The band waste no time and get straight to the point with “Only One Will Die”, and first thing you will notice is that the album sounds superb, sound quality wise. Erik Rutan has done it again, getting everything heavy as fuck and also clear as glass. This was designed to melt the skin right off your bones.

The album is a good mix between slow, groovy Corpse (which I love) and also faster stuff, which I also love. Most of the album is around mid tempo though, which is perfectly fine, as it just makes everything sound so much heavier.

Speaking of heavy, one thing I need to make note of in regards to this album. Some of the songs are tuned down to G#. I don’t know if you know what that means, but basically it means that everything sounds heavy as fuck, to an almost ridiculous degree. Pat is using 14-56 string gauges on this thing for fucks sake. That is just downright mental. On songs like “Firestorm Vengeance” the guitar sound just kicks you right in the face. There’s not a lot that can prepare you for it, it just sounds absolutely sick and filthy.

Performances throughout the album are all top notch. I can tell that Pat has basically tracked almost all of the rhythm guitar parts on this, because they are air lock tight. Corpsegrinder gives another convincing and stellar performance, Alex is well, Alex - the dude is a legend, and he pulls out all stops on this album. Even Paul, who is usually regarded as being the least interesting member of the band, puts in quite a fine performance, changing it up with his drum parts as much as he can. It’s quite refreshing to hear what h does on some of these tracks.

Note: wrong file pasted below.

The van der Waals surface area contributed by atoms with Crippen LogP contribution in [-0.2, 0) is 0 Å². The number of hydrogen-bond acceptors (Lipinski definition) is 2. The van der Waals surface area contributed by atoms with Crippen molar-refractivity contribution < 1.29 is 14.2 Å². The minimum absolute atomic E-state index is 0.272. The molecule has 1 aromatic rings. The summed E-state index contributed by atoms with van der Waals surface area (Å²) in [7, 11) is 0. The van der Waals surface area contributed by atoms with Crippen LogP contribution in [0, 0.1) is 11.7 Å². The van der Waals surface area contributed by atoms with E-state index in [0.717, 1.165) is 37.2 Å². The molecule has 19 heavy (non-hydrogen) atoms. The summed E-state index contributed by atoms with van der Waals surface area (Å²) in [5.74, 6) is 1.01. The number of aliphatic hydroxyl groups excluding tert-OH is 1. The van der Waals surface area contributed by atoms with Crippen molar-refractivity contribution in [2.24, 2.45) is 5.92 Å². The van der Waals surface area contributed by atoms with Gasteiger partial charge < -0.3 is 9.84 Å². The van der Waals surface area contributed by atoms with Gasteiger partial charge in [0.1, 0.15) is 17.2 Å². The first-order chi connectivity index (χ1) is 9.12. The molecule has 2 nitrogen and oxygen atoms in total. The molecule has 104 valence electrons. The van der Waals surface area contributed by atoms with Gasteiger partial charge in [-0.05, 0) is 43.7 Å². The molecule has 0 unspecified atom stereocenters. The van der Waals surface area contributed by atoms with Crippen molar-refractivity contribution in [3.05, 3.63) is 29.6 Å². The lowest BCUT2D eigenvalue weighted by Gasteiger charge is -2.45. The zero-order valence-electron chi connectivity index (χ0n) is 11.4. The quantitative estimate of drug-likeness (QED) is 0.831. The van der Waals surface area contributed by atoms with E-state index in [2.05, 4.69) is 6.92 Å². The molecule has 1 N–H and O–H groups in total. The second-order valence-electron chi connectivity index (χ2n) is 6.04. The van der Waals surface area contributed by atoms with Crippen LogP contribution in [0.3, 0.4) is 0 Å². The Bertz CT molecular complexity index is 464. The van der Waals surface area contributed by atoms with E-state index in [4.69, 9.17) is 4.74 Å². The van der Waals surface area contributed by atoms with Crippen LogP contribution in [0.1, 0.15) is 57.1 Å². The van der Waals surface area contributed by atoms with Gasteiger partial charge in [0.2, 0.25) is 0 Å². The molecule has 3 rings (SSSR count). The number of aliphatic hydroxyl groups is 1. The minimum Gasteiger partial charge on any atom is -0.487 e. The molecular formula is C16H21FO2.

Song writing, as one would expect, is solid. The album grooves, grinds and pummels you for a solid 46 minutes.

While I can and will always appreciate a new Corpse album, were fourteen albums into it now. A part of my brain is wishing that they would try something different. Not crazy different like changing their sound entirely, but perhaps different arrangements or concepts. That said though, there are some very creative lyrical ideas on this disc. “Heads Shoveled Off”? Hell yes. But music wise, after 3-4 songs everything just seems to kind of blend into each other, because there is not enough variety in here to keep you interested for a full 40 minutes. More tempo variations or fucking around with the general flow of the album, as opposed to concentrating on individual songs for example could be an idea. But that said, it’s not my band. But if it were, I’d be exploring some new territory by now.